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GME Report - Do We Have Enough Physicians?

August 25, 2014

by Mike Amery, Esq, AAN Legislative Counsel 

IOM Report Sparks Controversy                 
With Congress on recess it gives us an opportunity to look at some other things happening around DC. One interesting item has been the release of a report on Graduate Medical Education (GME). Congress has heard for years that the US doesn't have enough physicians. A new report from the Institute of Medicine (IOM) raises some questions about that and makes some recommendations. 

The AAN has long been interested in GME funding as many Academy members and their institutions rely on this federal support. Each year, bills are introduced to increase residency slots, while others try to cut GME funding to pay for other programs. Because of so many divergent interest groups, Congress finds it difficult to do anything at all with GME.

But the large amount of federal money allocated for GME makes it interesting to agencies tasked with making policy recommendations. The IOM recently published recommendations about restructuring GME funding. The IOM's goal is “to support a production of a balanced physician workforce ready to provide care to underserved populations and reflecting the racial and ethnic diversity of American people.” 

One of the most controversial parts of the report is the IOM's contention that the current physician workforce is adequate. The AAN understands there are methodical limitations to studies that predict physician shortages but we are concerned that our circumstances are unique due to the increasing prevalence of neurologic conditions and aging of the population. We will continue to emphasize our data that shows significant shortages in neurology across much of the US.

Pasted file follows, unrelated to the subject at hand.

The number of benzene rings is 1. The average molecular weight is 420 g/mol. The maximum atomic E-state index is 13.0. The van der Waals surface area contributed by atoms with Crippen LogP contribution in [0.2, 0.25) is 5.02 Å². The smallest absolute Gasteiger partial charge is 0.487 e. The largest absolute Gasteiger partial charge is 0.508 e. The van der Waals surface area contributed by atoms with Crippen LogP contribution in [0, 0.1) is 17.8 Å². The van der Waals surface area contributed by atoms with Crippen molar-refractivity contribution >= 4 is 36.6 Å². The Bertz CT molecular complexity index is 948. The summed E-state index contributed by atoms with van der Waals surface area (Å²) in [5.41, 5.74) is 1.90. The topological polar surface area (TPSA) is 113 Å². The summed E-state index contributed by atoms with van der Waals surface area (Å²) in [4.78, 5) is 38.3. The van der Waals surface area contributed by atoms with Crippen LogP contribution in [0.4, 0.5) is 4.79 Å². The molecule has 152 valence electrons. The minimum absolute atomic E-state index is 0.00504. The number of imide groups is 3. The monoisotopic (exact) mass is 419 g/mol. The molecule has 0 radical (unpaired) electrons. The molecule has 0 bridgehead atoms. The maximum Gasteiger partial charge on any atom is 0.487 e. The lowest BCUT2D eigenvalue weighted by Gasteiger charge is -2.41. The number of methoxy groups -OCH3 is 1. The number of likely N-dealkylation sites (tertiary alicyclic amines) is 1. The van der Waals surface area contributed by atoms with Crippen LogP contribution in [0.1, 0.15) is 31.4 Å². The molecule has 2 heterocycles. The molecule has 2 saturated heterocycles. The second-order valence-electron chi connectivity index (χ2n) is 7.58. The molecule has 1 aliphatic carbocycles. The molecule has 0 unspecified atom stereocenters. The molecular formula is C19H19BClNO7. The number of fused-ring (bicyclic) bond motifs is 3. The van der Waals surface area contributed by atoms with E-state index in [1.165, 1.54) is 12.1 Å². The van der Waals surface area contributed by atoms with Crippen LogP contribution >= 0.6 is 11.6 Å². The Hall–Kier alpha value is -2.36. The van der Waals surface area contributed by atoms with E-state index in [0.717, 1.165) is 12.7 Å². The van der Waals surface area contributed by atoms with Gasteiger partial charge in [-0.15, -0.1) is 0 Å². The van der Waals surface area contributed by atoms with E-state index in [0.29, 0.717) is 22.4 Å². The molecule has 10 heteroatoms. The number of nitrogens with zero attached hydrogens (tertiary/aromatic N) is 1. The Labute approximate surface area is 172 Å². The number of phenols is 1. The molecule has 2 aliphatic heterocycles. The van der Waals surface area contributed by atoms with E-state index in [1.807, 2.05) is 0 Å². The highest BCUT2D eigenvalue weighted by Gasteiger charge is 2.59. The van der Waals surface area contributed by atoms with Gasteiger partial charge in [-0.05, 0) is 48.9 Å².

The IOM report recommended maintaining current Medicare GME funding but tying it to performance metrics that reward educational outcomes such as graduates' competence in care coordination, team-based care, and cost-effective care, as well as the percentage of graduates practicing in rural areas and underserved urban areas. To get to a system of performance-based GME payments, IOM recommended creating one Medicare GME fund with two sides, one supporting current GME Programs, and another supporting innovation.

Finally, IOM recommended keeping GME support in Medicare but merging the current indirect medical education adjustment and the current direct GME funding into one payment based on a national per-resident amount with a geographic adjustment. This way GME funding is more secure and predictable than if it is subject to the annual discretionary appropriations process but has more accountability.

All of the recommendations require legislative action. Congress is hardly able to act on some basics much less a restructuring of a program as large as GME. So we aren't concerned about any imminent action but we will watch this closely, evaluate possible implications for the future supply of neurologists, and work with policymakers on this important issue.


Regulatory Corner
by Daneen Grooms, MHSA, AAN Regulatory Affairs Manager

Open Payment System Reopens, Extends Registration, Review, and Dispute Periods